Soon after assuming the office by taking an oath, I could apprehend, without any further ado, the hefty number of responsibilities that had fallen on my shoulders. It was not, by any stretch of imagination, a bed of roses to represent around 50 best of the best chosen people. The responsibilities of Leader of the House entailed the duty to finalize the business for each legislative day’s plenary session. It was natural for each member to want his/her business to be transacted/presented in the plenary session however the available time and slots for presenting businesses in the said sessions were limited and exhaustive. Despite this, I had to fulfill the guarantees of adequate representation made in my election speech, further necessitated by integrity of the office that I held. As a matter of strategy and keeping in view the above stated limitations, I requested members with common legislative business interests to liaise with each other and present collectively their businesses in the preliminary sessions. It was nonetheless my responsibility to spot candidates with mutual interests from the compiled list of businesses, call them at a mutual place, make them sit together and ask them to harmonize and synchronize their businesses. At times, it required all-nighters and a very nominal amount of sleep but nonetheless, the promises made had to be performed. During the plenary sessions, I had an opportunity to very closely observe the legislative process and intricacies thereof. I learned how bills/resolutions/motion/attention notices are presented in the Parliament, followed by the inception of debates thereon and their subsequent culmination into a validly passed legislative document. During the deliberative phase in the plenary sessions, the opposition party walked out several times to record their protest however it is noteworthy that through mutual conciliation and negotiations, the opposition party joined back the sessions and continued their participation. This gesture, undoubtedly, reflected the beauty of democracy where disputes are resolved through talks and peaceful conciliations rather than violence and bloodsheds.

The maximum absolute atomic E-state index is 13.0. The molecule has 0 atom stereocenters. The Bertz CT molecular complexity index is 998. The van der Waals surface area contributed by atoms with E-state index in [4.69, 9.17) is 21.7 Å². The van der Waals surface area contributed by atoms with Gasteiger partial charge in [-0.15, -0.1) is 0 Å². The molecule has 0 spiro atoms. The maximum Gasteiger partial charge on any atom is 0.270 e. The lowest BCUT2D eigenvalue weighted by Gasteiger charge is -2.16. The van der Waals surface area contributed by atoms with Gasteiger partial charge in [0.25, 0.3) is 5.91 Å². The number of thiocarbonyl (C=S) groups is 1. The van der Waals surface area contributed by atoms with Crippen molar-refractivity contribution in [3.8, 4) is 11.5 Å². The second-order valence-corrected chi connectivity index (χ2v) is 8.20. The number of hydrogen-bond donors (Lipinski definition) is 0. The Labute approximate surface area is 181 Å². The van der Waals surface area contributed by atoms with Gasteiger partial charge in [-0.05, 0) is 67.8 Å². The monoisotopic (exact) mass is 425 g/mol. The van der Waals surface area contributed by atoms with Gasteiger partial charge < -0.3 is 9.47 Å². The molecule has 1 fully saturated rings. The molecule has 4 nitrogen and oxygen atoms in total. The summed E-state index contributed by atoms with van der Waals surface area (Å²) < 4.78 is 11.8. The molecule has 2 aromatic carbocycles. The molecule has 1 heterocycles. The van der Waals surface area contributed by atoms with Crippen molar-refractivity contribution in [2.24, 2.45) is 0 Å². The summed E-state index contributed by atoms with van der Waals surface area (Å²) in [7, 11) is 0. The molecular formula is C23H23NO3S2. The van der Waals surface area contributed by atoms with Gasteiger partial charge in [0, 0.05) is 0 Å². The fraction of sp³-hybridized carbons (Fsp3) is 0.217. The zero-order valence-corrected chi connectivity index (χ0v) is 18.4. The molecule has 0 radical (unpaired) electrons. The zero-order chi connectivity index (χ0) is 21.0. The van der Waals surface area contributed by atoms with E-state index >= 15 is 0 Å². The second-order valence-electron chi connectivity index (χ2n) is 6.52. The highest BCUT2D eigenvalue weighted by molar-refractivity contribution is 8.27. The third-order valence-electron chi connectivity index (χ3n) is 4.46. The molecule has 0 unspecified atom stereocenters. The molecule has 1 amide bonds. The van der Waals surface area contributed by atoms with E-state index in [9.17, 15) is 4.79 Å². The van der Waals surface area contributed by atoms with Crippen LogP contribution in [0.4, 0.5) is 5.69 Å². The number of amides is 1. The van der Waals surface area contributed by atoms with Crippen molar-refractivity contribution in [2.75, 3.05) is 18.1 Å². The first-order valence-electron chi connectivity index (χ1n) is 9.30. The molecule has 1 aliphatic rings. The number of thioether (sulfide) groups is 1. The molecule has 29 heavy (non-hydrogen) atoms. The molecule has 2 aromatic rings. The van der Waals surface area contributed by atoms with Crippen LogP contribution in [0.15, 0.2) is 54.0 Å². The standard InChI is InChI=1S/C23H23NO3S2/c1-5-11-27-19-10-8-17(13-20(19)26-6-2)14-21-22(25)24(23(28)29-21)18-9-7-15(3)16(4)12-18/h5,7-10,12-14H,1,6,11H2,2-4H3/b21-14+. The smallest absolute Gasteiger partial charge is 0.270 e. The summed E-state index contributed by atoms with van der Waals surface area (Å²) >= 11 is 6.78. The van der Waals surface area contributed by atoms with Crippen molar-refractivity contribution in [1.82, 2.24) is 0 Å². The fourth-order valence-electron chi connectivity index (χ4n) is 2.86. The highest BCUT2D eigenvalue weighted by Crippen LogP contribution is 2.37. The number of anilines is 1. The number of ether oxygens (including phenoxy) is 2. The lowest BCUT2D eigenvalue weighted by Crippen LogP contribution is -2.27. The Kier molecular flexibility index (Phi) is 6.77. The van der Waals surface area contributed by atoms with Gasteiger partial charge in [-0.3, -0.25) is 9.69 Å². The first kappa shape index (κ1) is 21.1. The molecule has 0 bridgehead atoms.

YPP was divided into two political parties; blue party and green party, each having a distinct manifesto and divergent ideological subscriptions. As a matter of strategy, the strength of parliamentarians in each party varied in order for them to be divided into ruling and opposition parties. Both parties severally elect their Leaders and jointly elect a speaker. YPP has its own set of binding rules and procedures, which mostly replicate that of National Assembly of Pakistan. YPP also has five steering committees; each dealing with a separate and critical national issue. During the sessions, members of these committees were required to examine current government policies on their designated areas, identify problems and loop-holes present therein and propose adequate policy recommendations to cure the identified problems. I, as part of Standing Committee on Electoral and Political reforms, along with my committee members, proposed REFORMS FOR strengthening the legal framework for intra-party elections in order to eliminate political dynasties from Pakistani politics.